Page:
A role in cybersecurity, while rewarding, can also be extremely taxing psychologically. We spoke to Chris Schueler from Trustwave about why burnout is so prevalent and how it can be addressed.
Chris Schueler, the senior vice-president of managed security services at Trustwave, began his cybersecurity career in the US military, when the field itself was still in its infancy.
Though cybersecurity has changed a lot since then, Schueler feels that his military background has remained relevant – in both the military and in cybersecurity, you’re on the front line, be it a digital or literal one.
“Today may be your worst day,” as Schueler puts it. “You may log into your computer and see absolute chaos. [You may] be called out of bed at two in the morning to quickly realise that the worst thing has happened: your environment has been breached, your data is spread across the internet. That reality used to be few and far between. Now, it’s not a matter of if, it’s a matter of when it’s going to occur.”
Even when things do occur, they generally aren’t clear-cut. In reality, it’s more grey than anything else. “Things that you think may have occurred may not have occurred. Things that you think may be benign or a false positive may actually be the first indications of a compromise or breach. That grey nature in general doesn’t make for a structured environment … you have to think with both a white hat and a black hat.”
Not only this, but in an industry as tight-knit as cybersecurity, news of large data breaches, and the professionals who oversaw them, travels “at the speed of the wire”. Schueler added: “The minute something happens, your personal reputation, not the company’s, is now on the line.”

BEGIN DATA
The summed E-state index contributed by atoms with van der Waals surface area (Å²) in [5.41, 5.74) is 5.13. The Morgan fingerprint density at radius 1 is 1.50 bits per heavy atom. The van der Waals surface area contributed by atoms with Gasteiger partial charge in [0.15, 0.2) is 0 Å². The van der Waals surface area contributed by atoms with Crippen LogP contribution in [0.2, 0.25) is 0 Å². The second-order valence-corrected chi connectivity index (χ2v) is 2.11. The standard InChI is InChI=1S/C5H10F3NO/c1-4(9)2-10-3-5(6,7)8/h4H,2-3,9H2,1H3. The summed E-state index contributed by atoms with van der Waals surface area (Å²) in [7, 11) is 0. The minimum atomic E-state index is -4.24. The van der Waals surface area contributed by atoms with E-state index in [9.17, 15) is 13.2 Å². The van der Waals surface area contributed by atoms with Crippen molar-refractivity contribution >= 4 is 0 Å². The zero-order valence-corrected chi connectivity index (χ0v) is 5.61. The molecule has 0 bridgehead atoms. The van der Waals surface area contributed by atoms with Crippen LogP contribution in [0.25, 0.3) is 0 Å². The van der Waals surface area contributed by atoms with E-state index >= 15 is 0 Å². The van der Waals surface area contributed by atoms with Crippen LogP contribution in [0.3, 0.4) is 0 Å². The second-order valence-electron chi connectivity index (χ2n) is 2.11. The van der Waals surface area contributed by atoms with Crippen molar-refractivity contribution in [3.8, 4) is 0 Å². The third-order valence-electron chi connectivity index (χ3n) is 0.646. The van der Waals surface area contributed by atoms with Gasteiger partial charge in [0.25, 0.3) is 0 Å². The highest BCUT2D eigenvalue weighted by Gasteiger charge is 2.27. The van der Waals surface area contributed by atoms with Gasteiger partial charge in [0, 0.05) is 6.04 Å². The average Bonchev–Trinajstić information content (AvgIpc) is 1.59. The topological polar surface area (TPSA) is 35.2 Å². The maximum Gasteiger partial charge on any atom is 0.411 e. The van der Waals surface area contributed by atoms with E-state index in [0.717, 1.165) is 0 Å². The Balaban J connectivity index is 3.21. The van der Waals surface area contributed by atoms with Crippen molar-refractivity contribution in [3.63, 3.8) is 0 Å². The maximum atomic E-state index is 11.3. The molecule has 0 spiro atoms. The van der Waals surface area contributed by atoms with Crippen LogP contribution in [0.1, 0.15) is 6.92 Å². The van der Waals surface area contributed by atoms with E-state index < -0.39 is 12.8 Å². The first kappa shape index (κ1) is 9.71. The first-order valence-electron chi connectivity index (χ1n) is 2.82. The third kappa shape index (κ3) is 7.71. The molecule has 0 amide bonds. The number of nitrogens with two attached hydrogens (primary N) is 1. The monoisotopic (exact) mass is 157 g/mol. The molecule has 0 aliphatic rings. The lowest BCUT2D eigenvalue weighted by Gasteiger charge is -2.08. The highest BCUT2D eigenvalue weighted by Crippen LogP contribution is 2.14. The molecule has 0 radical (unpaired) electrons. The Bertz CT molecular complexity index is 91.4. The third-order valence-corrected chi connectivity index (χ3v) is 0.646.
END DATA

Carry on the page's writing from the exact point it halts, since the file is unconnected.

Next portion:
As one might expect, constantly being braced for ruin, and the feeling that this ruin will instantly become very public, will put knots in the stomachs of even the most zen of people. This is why, Schueler argues, burnout and stress overload are endemic in the cybersecurity industry.
Bad for everyone
Nobody wins when employees are stressed beyond belief. It’s bad for the workers themselves, of course, but Schueler argues that it is disastrous for employers and managers, too. “The scariest thing [an employer] can have is a cybersecurity team that is burnt out, because now they’re so overwhelmed, [they] can’t care any more. That’s your worst-case scenario.” If a cybersecurity team has become despondent, the “dwell time” – in other words, how long it takes for a cybersecurity threat to be detected and then neutralised – can stretch beyond a year.
While Schueler contends that cybersecurity is, in some ways, inherently high-stress, that is not to say that the situation can’t be allayed somewhat. Schueler stresses that cybersecurity teams need to be the right size, though adds that the ever-growing skills gap can make expanding teams pretty difficult. In lieu of that, managers can ensure that employees aren’t faced with a workload that increases their stress levels.
The working schedule should be peppered with appropriate breaks and managed so that the most intense elements of the job don’t fall too consistently on any one employee. If need be, Schueler suggests, outsource elements of the cybersecurity strategy as a way of calling in extra reinforcements to address threats.